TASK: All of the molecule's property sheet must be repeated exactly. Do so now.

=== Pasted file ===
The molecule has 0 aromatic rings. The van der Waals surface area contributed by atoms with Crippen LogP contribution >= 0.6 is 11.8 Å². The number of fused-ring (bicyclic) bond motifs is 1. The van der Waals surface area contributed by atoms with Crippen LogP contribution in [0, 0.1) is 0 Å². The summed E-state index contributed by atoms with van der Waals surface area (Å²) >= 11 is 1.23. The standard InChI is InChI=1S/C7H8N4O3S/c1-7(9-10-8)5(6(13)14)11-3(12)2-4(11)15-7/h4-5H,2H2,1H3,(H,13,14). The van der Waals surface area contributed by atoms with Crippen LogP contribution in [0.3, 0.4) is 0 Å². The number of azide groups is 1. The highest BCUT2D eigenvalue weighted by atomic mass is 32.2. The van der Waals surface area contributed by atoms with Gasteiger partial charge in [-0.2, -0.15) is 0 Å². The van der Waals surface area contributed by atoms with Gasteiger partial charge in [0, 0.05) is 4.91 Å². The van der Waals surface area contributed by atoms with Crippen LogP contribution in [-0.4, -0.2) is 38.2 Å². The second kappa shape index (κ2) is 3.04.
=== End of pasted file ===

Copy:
The molecule has 0 aromatic rings. The van der Waals surface area contributed by atoms with Crippen LogP contribution >= 0.6 is 11.8 Å². The number of fused-ring (bicyclic) bond motifs is 1. The van der Waals surface area contributed by atoms with Crippen LogP contribution in [0, 0.1) is 0 Å². The summed E-state index contributed by atoms with van der Waals surface area (Å²) >= 11 is 1.23. The standard InChI is InChI=1S/C7H8N4O3S/c1-7(9-10-8)5(6(13)14)11-3(12)2-4(11)15-7/h4-5H,2H2,1H3,(H,13,14). The van der Waals surface area contributed by atoms with Crippen LogP contribution in [0.3, 0.4) is 0 Å². The number of azide groups is 1. The highest BCUT2D eigenvalue weighted by atomic mass is 32.2. The van der Waals surface area contributed by atoms with Gasteiger partial charge in [-0.2, -0.15) is 0 Å². The van der Waals surface area contributed by atoms with Gasteiger partial charge in [0, 0.05) is 4.91 Å². The van der Waals surface area contributed by atoms with Crippen LogP contribution in [-0.4, -0.2) is 38.2 Å². The second kappa shape index (κ2) is 3.04.